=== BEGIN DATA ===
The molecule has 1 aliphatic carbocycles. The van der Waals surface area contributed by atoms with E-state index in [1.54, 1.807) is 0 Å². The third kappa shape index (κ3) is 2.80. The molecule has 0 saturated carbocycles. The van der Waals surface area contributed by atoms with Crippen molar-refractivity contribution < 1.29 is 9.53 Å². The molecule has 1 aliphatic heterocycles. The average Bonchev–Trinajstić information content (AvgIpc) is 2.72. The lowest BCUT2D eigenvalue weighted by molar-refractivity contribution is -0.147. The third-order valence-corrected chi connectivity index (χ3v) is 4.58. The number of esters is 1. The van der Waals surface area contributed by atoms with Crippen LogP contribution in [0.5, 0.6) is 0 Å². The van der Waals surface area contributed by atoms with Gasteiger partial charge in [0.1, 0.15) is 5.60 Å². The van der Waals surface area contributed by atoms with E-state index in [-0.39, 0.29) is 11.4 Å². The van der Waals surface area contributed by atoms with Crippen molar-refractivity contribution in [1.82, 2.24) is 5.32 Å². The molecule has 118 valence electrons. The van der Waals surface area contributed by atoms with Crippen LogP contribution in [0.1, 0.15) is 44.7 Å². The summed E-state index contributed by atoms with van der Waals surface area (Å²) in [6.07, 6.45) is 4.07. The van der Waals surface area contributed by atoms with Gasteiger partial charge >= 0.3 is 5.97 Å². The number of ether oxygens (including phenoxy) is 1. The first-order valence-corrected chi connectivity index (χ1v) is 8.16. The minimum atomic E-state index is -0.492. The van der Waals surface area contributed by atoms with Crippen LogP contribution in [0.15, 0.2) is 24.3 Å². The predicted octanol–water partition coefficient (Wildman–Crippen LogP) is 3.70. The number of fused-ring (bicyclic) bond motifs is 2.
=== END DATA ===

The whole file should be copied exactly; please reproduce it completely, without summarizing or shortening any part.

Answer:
The molecule has 1 aliphatic carbocycles. The van der Waals surface area contributed by atoms with E-state index in [1.54, 1.807) is 0 Å². The third kappa shape index (κ3) is 2.80. The molecule has 0 saturated carbocycles. The van der Waals surface area contributed by atoms with Crippen molar-refractivity contribution < 1.29 is 9.53 Å². The molecule has 1 aliphatic heterocycles. The average Bonchev–Trinajstić information content (AvgIpc) is 2.72. The lowest BCUT2D eigenvalue weighted by molar-refractivity contribution is -0.147. The third-order valence-corrected chi connectivity index (χ3v) is 4.58. The number of esters is 1. The van der Waals surface area contributed by atoms with Crippen LogP contribution in [0.5, 0.6) is 0 Å². The van der Waals surface area contributed by atoms with Gasteiger partial charge in [0.1, 0.15) is 5.60 Å². The van der Waals surface area contributed by atoms with E-state index in [-0.39, 0.29) is 11.4 Å². The van der Waals surface area contributed by atoms with Crippen molar-refractivity contribution in [1.82, 2.24) is 5.32 Å². The molecule has 118 valence electrons. The van der Waals surface area contributed by atoms with Crippen LogP contribution in [0.1, 0.15) is 44.7 Å². The summed E-state index contributed by atoms with van der Waals surface area (Å²) in [6.07, 6.45) is 4.07. The van der Waals surface area contributed by atoms with Gasteiger partial charge >= 0.3 is 5.97 Å². The number of ether oxygens (including phenoxy) is 1. The first-order valence-corrected chi connectivity index (χ1v) is 8.16. The minimum atomic E-state index is -0.492. The van der Waals surface area contributed by atoms with Crippen LogP contribution in [0.15, 0.2) is 24.3 Å². The predicted octanol–water partition coefficient (Wildman–Crippen LogP) is 3.70. The number of fused-ring (bicyclic) bond motifs is 2.